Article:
Editor’s Note: We’re pleased to present the conclusion of our interview with Gregory Ciottone. To view Part I, click here.
Medical Travel Today (MTT): Why do you think that U.S. employers are still so reticent to adopt an international medical travel benefit?
Gregory Ciottone (GC): I’m not sure they have been slow to adopt. If you look at any major paradigm accepting any change in any industry, I don’t think it happens overnight.
When you look at the numbers of medical tourists — people going to other destinations to take advantage of quality care at lower costs — those numbers are higher than I ever thought they would be, and they are growing.
I think it’s just a reflection of a typical type of paradigm shift in how companies and people think about this new kind of provision of healthcare.
I also believe that as the industry grows, we are going to see the involvement of more companies seeking to utilize this option.
MTT: When your hospitals recruit staff, do they rely upon local doctors and nurses or do they recruit from elsewhere? Do they look to those who have been trained in Western medicine?
GC: The composition of the medical staff in each hospital does vary.
Some of them have been driven by projects, but many are funded by private investors. Frequently, whoever is driving the project will dictate the make-up of the staff. In some regions, they’re very specific that they want a local medical staff, while in other regions and areas they are more insistent that we bring as many outside medical staff as possible. It varies.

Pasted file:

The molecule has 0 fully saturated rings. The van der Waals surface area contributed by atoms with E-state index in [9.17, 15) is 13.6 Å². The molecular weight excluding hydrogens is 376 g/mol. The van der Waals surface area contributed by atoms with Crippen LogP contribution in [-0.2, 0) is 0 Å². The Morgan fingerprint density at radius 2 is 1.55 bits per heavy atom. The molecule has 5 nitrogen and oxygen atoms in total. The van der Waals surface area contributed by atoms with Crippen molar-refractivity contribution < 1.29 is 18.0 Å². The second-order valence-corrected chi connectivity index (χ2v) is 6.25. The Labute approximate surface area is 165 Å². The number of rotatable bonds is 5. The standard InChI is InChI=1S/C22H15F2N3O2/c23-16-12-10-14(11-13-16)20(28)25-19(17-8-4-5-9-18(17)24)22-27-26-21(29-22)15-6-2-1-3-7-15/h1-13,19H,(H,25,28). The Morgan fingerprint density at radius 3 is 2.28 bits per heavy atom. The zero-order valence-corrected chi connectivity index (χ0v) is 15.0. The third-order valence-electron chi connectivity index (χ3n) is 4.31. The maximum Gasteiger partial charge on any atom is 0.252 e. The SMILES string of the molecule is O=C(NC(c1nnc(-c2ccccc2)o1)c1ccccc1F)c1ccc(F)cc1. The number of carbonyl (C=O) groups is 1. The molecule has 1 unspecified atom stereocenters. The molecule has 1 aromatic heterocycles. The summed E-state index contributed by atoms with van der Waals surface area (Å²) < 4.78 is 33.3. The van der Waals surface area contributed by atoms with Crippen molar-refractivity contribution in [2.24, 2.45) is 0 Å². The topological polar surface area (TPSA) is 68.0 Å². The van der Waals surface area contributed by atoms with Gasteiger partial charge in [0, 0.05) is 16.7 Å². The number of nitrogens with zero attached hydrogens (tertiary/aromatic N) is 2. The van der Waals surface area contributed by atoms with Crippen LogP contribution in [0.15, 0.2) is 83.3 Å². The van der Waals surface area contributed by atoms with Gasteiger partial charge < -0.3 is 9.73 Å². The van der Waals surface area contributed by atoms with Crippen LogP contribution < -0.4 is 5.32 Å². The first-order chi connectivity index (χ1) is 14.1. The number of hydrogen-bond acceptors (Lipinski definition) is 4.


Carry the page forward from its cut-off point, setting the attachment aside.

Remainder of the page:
The other thing to understand is that these facilities are not simply dedicated to medical tourism. In fact, the first populations that these facilities serve are the local populations. Quite frankly, that’s what’s most appealing to me, given the knowledge and understanding that I have of these local citizens.
When we come into an area and establish one of our hospitals and, perhaps, place the first MRI or CT scanner in that city – or even in that country — we are not only improving the healthcare that is being provided by that one facility, but also raising the standard of care around the region.
Then you start seeing other entities with higher quality care and more advanced technologies popping up around you. What’s really appealing to me is that we can go into an area and raise an overall standard of healthcare by doing the work that we are doing.
MTT: Does AHMC compete head-to-head in certain areas outside the United States with other companies or hospital management groups?
GC: Yes, certainly. There are hospital management groups out there that do exactly what we do on any given project.
Whomever is driving the project has looked at these companies and compared the services, and maybe received proposals from a number of groups, ours being one of them.
MTT: Do you ever get involved in marketing the hospital’s services?
GC: No. Our role is to manage the hospital.